FIGS. 26 and 27 are other conventional examples of efficient transmission and reception of TCP data. The examples illustrate a method where a TCP data transmitter transmits a TCP segment to a TCP data receiver, based on a window size (i.e., a maximum amount of data that the TCP data receiver can buffer before processing a received TCP segment) received from the TCP data receiver. The method employs a concept called a congestion window (hereinafter referred to as CWND). The method is effective when a transmission line between a server and a client has a sufficiently large transmission capacity.

Practically, however, the server and the client are connected via a plurality of transmission lines having a variety of transmission capacities. Further, with improvement in calculation performance these days, the client tends not to advertise a small window size. When the data transmitter consecutively transmits all TCP data up to the window size that the data receiver advertises, there is a possibility where transmission throughput may exceed a small transmission capacity of some transmission line during transmission on the plurality of transmission lines. Under the circumstance, a number of packet losses occur in the method, and thus the throughput declines.

To address the problem, a mechanism of CWND is applied to perform flow control on the TCP data transmitter as well. CWND is employed on the data transmitter. Even when the data transmitter receives a large window size from the client at the start of data transmission, the data transmitter transmits only one TCP segment at the beginning. That is, the transmission starts at CWND=1. Thereafter, CWND is increased to find an optimum CWND value.

As shown in FIG. 26, every time server 213 receives from client 214 an ACK in response to a transmitted TCP segment containing TCP data, server 213 exponentially increases the number of TCP segments, that is, the CWND value, for next transmission. More specifically, in FIG. 26, server 213 first starts the transmission at CWND=1. When receiving from client 214 ACK X82 in response to transmitted TCP segment X81, server 213 sets CWND=2 and consecutively transmits TCP segments X83 and X84. When receiving from client 214 ACK X85 in response to TCP segments X83 and X84, server 213 sets CWND=4 and consecutively transmits TCP segments X86 to X89. When further receiving from client 214 ACK X90 in response to TCP segments X86 to X89, server 213 sets CWND=8 and consecutively transmits eight TCP segments from TCP segment X91.

Server 213 continues to increase the CWND value not exceeding the window size advertised by the client, until a state of congestion (when a TCP segment is retransmitted due to packet loss or RTO expiration) is detected.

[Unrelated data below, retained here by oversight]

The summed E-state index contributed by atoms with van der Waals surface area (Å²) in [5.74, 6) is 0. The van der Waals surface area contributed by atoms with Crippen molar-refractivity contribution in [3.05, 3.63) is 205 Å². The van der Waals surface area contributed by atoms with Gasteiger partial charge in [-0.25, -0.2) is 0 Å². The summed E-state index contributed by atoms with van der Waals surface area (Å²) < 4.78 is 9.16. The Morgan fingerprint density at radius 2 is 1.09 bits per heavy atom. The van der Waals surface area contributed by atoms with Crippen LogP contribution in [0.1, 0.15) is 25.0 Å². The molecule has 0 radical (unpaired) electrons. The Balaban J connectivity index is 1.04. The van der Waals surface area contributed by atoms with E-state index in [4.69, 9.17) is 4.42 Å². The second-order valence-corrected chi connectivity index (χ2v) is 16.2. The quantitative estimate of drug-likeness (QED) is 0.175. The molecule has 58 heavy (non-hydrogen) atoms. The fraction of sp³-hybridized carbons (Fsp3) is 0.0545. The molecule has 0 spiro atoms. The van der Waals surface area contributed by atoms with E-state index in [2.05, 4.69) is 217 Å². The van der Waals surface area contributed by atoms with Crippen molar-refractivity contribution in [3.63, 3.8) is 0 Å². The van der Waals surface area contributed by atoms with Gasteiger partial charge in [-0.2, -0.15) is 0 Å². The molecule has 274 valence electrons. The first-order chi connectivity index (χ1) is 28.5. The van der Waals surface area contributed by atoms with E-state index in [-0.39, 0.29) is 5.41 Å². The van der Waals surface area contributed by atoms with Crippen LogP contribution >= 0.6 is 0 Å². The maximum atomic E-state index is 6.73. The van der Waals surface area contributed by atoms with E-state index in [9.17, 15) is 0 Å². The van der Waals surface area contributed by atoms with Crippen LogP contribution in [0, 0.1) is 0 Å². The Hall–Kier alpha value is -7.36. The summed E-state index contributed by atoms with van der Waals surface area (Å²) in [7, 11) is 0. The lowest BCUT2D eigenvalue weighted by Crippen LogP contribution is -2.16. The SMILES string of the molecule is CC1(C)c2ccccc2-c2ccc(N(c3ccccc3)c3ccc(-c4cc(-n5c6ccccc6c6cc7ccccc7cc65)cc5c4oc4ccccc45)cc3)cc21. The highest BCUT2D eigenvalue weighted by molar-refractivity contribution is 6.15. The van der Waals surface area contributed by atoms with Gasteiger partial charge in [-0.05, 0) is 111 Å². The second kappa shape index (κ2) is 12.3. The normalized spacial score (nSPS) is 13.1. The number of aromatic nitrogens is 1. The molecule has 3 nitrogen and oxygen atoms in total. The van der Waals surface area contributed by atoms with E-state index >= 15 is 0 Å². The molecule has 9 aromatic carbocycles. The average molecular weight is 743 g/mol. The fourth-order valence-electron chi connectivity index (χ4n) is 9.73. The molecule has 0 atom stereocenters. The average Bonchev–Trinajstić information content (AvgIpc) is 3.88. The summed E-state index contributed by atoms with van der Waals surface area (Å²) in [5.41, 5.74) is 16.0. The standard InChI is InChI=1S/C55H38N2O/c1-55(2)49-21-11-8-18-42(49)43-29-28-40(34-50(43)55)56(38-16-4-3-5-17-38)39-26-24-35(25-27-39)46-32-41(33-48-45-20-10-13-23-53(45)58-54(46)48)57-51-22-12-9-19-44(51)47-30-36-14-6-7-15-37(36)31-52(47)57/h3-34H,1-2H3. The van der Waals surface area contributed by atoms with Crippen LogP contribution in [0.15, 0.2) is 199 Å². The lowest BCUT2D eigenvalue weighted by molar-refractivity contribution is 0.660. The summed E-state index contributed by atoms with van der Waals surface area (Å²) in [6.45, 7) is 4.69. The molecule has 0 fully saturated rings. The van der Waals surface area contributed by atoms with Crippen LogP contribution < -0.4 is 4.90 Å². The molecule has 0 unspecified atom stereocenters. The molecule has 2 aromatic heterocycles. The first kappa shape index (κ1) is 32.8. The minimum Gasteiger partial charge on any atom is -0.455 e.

When the state of congestion occurs, server 213 decreases the CWND value by half of the point of occurrence, for example, and then linearly increases CWND not exceeding the window size advertised by the client as shown in FIG. 27.

A data transmission method after the state of congestion as shown in FIG. 27 is called “congestion avoidance mode.” On the other hand, a state before the state of congestion as shown in FIG. 26 is called “slow start mode.” An increase in CWND is large in slow start mode and small in congestion avoidance mode. Once switching to congestion avoidance mode, server 213 remains in the mode, not switching back to slow start mode, until one session ends.

Communication between the server and client is performed at the optimum CWND value obtained as above. In most of the recent TCP application, the above-described congestion window is used in transmission and reception.

A timing to switch from slow start mode to congestion avoidance mode may be set to a point when CWND exceeds a certain threshold in slow start mode (hereinafter referred to as a “slow start threshold”), instead of occurrence of congestion or RTO expiration as described above. The slow start threshold may be appropriately determined by an installer.

From the description above, four parameters listed below are related to the TCP throughput.

A) RTT: The throughput decreases as the RTT increases; the throughput increases as the RTT decreases.

B) CWND: The throughput increases as CWND increases; the throughput decreases as CWND decreases.

C) Window size: Increasing the window size may increase the throughput (depending on CWND). Decreasing the window size decreases the throughput, regardless of the CWND size.

D) TCP transmission mode: In slow start mode, the throughput sharply increases; in congestion control mode, the throughput moderately increases. The transmission mode is switched when congestion occurs in slow start mode or when CWND exceeds the slow start threshold in slow start mode.

As the Internet has been widely used these days, an Internet telephone (hereinafter referred to as an “IP telephone”) system has been gaining popularity. In the IP telephone system, voice communication between Internet terminals is performed using a packet containing audio data. The IP telephone system includes two or more IP telephone terminals, which perform voice communication normally over UDP.

At the same time, a method for accessing the Internet on an ADSL (Asymmetric Digital Subscriber Line) or a CATV network has been widely used at home. When connecting to the Internet over the ADSL or CATV network at home, a relay apparatus is mostly used to relay a packet from an Internet terminal at home to an ISP (Internet Service Provider) or to relay a packet from the ISP to the Internet terminal at home (hereinafter the relay apparatus having the above-described functions is referred to as an “access router”). Although a transmission capacity of an access line to a home over ADSL or CATV has been increasing year after year, use of an access line that provides a bidirectional transmission capacity of 10 Mbps, such as the Ethernet, is still limited.